Print and Go Back French Open 2005 [Print without images]

Wednesday, June 1, 2005
Roland Garros museum reels in broken chair

Associated Press

PARIS – Marat Safin leaves his mark wherever he goes.

The Russian exited the French Open on Monday, but a part of him – or rather a byproduct of his famed temper – will stay behind.

The two-time Grand Slam champion got so angry during his fourth-round loss to Tommy Robredo that he slammed his racket into his changeover chair, leaving a gaping hole in the wooden base.

Safin was fined $1,000 for unsportsmanlike conduct. The sum was deducted from his prize winnings of $76,285.

So what happens to the broken chair? It will take its place in the Roland Garros tennis museum, as part of a display called ``100 objects, 100 years of tennis,'' museum director Jean-Christophe Piffaut said.

``Safin's language on court is not so great, but as long as he keeps providing us with new things, we don't mind,'' Piffaut said.

In 2002, Safin mangled a racket so badly that Piffaut kept it in his museum, and even put together a short movie of Safin's tantrums during that tournament.

They don't play that movie anymore, but someday there should be a sequel.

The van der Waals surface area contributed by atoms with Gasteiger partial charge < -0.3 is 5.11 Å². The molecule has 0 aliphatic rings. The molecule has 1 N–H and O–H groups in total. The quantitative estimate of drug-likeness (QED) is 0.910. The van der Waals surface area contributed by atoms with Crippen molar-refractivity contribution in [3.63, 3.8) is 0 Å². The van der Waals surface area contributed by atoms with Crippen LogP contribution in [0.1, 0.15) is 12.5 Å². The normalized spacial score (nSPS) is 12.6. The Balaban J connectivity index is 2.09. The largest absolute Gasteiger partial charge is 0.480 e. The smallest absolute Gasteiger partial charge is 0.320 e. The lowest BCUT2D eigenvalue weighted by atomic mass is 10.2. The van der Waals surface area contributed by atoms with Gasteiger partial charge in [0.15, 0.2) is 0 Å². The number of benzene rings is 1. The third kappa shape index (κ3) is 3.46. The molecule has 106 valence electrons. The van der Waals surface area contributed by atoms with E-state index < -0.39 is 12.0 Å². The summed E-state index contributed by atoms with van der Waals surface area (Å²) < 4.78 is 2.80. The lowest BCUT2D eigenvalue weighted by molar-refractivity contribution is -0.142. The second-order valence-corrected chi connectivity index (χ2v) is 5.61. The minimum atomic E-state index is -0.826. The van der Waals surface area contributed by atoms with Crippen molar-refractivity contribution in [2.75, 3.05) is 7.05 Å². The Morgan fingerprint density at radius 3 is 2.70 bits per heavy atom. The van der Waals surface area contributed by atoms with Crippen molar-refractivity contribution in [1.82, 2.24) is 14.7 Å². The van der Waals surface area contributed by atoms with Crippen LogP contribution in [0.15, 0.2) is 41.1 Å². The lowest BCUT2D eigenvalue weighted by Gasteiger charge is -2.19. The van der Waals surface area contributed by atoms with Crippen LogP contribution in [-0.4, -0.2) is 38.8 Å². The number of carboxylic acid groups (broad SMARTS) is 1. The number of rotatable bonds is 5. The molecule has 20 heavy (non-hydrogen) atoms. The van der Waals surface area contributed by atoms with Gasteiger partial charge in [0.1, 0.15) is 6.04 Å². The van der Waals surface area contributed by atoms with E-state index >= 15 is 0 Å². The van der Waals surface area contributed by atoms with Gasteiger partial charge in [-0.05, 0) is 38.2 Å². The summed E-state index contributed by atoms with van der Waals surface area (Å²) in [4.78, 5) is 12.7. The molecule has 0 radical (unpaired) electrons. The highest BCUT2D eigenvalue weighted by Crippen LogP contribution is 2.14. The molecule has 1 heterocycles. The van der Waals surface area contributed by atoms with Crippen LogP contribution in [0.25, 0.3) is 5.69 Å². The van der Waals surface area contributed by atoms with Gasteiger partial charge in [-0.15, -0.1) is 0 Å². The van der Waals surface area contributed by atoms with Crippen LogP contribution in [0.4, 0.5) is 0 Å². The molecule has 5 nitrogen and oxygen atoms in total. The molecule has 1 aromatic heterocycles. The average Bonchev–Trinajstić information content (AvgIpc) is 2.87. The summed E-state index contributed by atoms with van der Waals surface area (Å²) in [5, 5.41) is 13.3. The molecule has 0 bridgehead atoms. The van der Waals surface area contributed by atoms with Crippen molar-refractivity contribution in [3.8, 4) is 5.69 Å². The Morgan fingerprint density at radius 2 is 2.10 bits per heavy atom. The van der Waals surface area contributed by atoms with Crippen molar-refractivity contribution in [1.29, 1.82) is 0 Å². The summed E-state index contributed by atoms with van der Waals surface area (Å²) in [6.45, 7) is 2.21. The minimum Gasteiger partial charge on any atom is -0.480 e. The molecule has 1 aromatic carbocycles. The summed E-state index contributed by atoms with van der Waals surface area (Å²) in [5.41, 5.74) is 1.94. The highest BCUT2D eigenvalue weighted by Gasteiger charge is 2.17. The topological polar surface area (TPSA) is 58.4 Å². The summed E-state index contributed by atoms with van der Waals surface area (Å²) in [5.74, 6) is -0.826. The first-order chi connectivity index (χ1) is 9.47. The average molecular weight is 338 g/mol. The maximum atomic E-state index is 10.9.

Close call
Don't expect Mariano Puerta to go up the Eiffel Tower any time soon.

The French Open semifinalist had a close call two years ago when he took an elevator up to his 19th-floor apartment in Buenos Aires.

When Puerta heard strange rattling noises, he decided to get out on the 18th floor. Moments after he stepped out the door, the shaft snapped, sending the elevator plummeting.

``I had a real scare,'' he said. ``It was pretty frightening. ... For some time I didn't want to get back in an elevator ever again.''

Men behaving badly
Men have a 20-6 edge over women at this year's French Open, but the lead is nothing to be proud of.

Through Tuesday, 20 men had received fines for code violations during the tournament, compared with six women.

Fines ranged from $250 for abuse of rackets and equipment to $2,000 for an audible obscenity.

Bad behavior has hit the men for a bit more pocket change. The total owed by men is $15,000, compared to just $1,750 for women.

The worst male offender so far is Wayne Arthurs, fined $2,000 for swearing during his first-round loss to Jurgen Melzer.

Nadia Petrova's visible obscenity in her fourth-round win over Elena Bovina cost her $1,500. That tally could rise if Petrova loses her cool against Justine Henin-Hardenne in Thursday's semifinal.

Who's the real champion?
Three champions and one Champion played senior doubles at the French Open.

Pat Cash and Thierry Champion played against Michael Stich and Mats Wilander in the over-35 category.

Cash, Stich and Wilander all won at least one Grand Slam championship and have nine among them – with Wilander owning seven titles. Cash and Stich each won Wimbledon.

Champion never won a tournament title.